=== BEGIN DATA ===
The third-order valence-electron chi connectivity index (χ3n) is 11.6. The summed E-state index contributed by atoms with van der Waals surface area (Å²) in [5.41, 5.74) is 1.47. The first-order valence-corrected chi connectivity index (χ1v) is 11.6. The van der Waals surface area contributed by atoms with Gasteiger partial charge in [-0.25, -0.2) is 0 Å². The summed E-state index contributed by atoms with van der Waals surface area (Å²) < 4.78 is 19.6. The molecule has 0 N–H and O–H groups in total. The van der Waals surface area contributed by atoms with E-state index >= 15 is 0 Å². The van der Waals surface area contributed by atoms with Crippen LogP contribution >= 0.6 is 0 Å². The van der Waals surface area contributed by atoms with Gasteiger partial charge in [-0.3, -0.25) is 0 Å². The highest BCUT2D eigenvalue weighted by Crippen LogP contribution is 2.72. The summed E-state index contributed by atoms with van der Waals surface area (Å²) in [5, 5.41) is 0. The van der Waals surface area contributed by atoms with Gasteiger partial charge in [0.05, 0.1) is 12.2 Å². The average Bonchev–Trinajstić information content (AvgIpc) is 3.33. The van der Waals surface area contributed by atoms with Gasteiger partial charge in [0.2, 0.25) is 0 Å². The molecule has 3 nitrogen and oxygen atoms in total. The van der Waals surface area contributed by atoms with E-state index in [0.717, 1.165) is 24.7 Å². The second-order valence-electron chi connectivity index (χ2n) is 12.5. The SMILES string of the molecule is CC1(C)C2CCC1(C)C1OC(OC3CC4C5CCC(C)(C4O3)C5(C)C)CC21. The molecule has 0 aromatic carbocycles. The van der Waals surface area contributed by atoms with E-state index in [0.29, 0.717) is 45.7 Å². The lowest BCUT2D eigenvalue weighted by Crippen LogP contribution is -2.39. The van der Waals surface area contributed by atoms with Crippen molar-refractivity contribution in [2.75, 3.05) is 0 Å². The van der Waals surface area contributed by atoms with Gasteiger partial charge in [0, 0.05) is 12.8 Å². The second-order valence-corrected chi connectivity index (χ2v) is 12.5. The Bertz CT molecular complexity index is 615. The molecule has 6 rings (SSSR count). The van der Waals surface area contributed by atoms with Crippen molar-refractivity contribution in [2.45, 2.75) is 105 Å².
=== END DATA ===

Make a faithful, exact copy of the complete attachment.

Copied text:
The third-order valence-electron chi connectivity index (χ3n) is 11.6. The summed E-state index contributed by atoms with van der Waals surface area (Å²) in [5.41, 5.74) is 1.47. The first-order valence-corrected chi connectivity index (χ1v) is 11.6. The van der Waals surface area contributed by atoms with Gasteiger partial charge in [-0.25, -0.2) is 0 Å². The summed E-state index contributed by atoms with van der Waals surface area (Å²) < 4.78 is 19.6. The molecule has 0 N–H and O–H groups in total. The van der Waals surface area contributed by atoms with E-state index >= 15 is 0 Å². The van der Waals surface area contributed by atoms with Crippen LogP contribution >= 0.6 is 0 Å². The van der Waals surface area contributed by atoms with Gasteiger partial charge in [-0.3, -0.25) is 0 Å². The highest BCUT2D eigenvalue weighted by Crippen LogP contribution is 2.72. The summed E-state index contributed by atoms with van der Waals surface area (Å²) in [5, 5.41) is 0. The van der Waals surface area contributed by atoms with Gasteiger partial charge in [0.05, 0.1) is 12.2 Å². The average Bonchev–Trinajstić information content (AvgIpc) is 3.33. The van der Waals surface area contributed by atoms with Gasteiger partial charge in [0.2, 0.25) is 0 Å². The molecule has 3 nitrogen and oxygen atoms in total. The van der Waals surface area contributed by atoms with E-state index in [0.717, 1.165) is 24.7 Å². The second-order valence-electron chi connectivity index (χ2n) is 12.5. The SMILES string of the molecule is CC1(C)C2CCC1(C)C1OC(OC3CC4C5CCC(C)(C4O3)C5(C)C)CC21. The molecule has 0 aromatic carbocycles. The van der Waals surface area contributed by atoms with E-state index in [0.29, 0.717) is 45.7 Å². The lowest BCUT2D eigenvalue weighted by Crippen LogP contribution is -2.39. The van der Waals surface area contributed by atoms with Crippen molar-refractivity contribution in [2.75, 3.05) is 0 Å². The van der Waals surface area contributed by atoms with Gasteiger partial charge in [0, 0.05) is 12.8 Å². The second-order valence-corrected chi connectivity index (χ2v) is 12.5. The Bertz CT molecular complexity index is 615. The molecule has 6 rings (SSSR count). The van der Waals surface area contributed by atoms with Crippen molar-refractivity contribution in [2.45, 2.75) is 105 Å².